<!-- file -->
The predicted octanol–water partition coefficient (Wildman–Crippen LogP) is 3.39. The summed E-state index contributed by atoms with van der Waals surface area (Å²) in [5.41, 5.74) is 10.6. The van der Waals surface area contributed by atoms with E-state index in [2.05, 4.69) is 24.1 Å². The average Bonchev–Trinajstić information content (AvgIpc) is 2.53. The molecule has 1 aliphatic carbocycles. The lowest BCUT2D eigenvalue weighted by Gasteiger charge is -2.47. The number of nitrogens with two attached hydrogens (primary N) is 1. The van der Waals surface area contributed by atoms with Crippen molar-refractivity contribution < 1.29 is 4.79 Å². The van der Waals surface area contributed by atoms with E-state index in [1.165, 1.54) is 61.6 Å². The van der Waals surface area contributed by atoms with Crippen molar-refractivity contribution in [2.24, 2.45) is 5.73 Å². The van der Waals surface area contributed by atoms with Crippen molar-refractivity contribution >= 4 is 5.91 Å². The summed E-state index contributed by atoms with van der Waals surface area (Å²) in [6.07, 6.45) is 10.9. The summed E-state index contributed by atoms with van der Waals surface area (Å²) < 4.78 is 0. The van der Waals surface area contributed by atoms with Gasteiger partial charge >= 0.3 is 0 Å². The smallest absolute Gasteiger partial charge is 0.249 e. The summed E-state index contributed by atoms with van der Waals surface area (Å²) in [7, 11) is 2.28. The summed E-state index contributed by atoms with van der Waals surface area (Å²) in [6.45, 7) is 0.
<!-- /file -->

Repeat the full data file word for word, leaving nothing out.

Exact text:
The predicted octanol–water partition coefficient (Wildman–Crippen LogP) is 3.39. The summed E-state index contributed by atoms with van der Waals surface area (Å²) in [5.41, 5.74) is 10.6. The van der Waals surface area contributed by atoms with E-state index in [2.05, 4.69) is 24.1 Å². The average Bonchev–Trinajstić information content (AvgIpc) is 2.53. The molecule has 1 aliphatic carbocycles. The lowest BCUT2D eigenvalue weighted by Gasteiger charge is -2.47. The number of nitrogens with two attached hydrogens (primary N) is 1. The van der Waals surface area contributed by atoms with Crippen molar-refractivity contribution < 1.29 is 4.79 Å². The van der Waals surface area contributed by atoms with E-state index in [1.165, 1.54) is 61.6 Å². The van der Waals surface area contributed by atoms with Crippen molar-refractivity contribution in [2.24, 2.45) is 5.73 Å². The van der Waals surface area contributed by atoms with Crippen molar-refractivity contribution >= 4 is 5.91 Å². The summed E-state index contributed by atoms with van der Waals surface area (Å²) in [6.07, 6.45) is 10.9. The summed E-state index contributed by atoms with van der Waals surface area (Å²) < 4.78 is 0. The van der Waals surface area contributed by atoms with Gasteiger partial charge >= 0.3 is 0 Å². The smallest absolute Gasteiger partial charge is 0.249 e. The summed E-state index contributed by atoms with van der Waals surface area (Å²) in [7, 11) is 2.28. The summed E-state index contributed by atoms with van der Waals surface area (Å²) in [6.45, 7) is 0.